Medical costs of prostate cancer estimated at $12 billion in 2010

January 27, 2011

Medical costs associated with prostate cancer were estimated at $12 billion in 2010, making it the third costliest type of cancer, according to a National Institutes of Health analysis.

Medical costs associated with prostate cancer were estimated at $12 billion in 2010, making it the third costliest type of cancer, according to a National Institutes of Health analysis.

Based on growth and aging of the U.S. population, medical expenditures for cancer in 2020 are projected to reach at least $158 billion, an increase of 27% over 2010, say researchers from the National Cancer Institute, who reported their findings in the Journal of the National Cancer Institute (2011; 103:117-28).

If newly developed tools for cancer diagnosis, treatment, and follow-up continue to be more expensive, medical expenditures for cancer could reach as high as $207 billion.

The projections were based on the most recent data available on cancer incidence, survival, and costs of care. In 2010, medical costs associated with cancer were projected to reach $124.6 billion, with the highest costs associated with breast cancer ($16.5 billion), followed by colorectal cancer ($14 billion), prostate cancer ($12 billion), lymphoma ($12 billion), and lung cancer ($12 billion).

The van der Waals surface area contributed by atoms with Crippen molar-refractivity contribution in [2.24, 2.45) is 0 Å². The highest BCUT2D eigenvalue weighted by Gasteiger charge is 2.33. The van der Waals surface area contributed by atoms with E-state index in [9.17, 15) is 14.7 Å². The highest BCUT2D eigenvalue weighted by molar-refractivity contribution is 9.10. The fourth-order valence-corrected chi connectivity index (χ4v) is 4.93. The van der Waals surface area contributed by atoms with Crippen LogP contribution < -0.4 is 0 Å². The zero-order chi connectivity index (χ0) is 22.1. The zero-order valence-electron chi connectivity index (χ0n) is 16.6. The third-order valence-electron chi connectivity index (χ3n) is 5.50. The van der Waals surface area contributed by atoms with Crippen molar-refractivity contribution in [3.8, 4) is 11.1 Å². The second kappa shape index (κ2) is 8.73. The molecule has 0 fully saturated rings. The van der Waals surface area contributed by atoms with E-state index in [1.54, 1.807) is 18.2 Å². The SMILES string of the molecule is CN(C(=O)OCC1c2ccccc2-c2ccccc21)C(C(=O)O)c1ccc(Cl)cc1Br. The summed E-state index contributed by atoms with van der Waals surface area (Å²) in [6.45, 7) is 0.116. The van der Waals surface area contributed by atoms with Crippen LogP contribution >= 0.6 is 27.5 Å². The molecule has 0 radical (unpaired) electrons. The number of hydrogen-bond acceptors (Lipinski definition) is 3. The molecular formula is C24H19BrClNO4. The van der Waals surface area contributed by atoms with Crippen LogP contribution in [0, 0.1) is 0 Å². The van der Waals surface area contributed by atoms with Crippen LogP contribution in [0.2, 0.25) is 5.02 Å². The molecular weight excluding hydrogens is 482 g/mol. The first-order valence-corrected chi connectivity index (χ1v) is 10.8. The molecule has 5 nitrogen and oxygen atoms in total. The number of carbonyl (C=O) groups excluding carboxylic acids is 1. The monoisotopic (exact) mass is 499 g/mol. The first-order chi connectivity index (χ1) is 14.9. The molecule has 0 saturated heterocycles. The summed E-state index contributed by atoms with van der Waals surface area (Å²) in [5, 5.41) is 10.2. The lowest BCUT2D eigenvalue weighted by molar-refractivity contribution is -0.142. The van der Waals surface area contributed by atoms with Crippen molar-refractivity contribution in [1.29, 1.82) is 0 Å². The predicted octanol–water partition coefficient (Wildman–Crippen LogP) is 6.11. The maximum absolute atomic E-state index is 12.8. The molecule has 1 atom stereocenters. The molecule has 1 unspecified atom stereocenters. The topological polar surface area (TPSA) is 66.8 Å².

"Rising health care costs pose a challenge for policy makers charged with allocating future resources on cancer research, treatment, and prevention," said first author Angela Mariotto, PhD, of NCI’s Surveillance Research Program. "Because it is difficult to anticipate future developments of cancer control technologies and their impact on the burden of cancer, we evaluated a variety of possible scenarios."

To project national cancer expenditures, the researchers combined cancer prevalence with average annual costs of care by age (less than 65 years or 65 years and older). According to their prevalence estimates, there were 13.8 million cancer survivors alive in 2010, 58% of whom were age 65 years or older. If cancer incidence and survival rates remain stable, the number of cancer survivors in 2020 will increase by 31%, to about 18.1 million.

Because of the aging of the U.S. population, the researchers expect the largest increase in cancer survivors over the next 10 years to be among Americans age 65 years and older.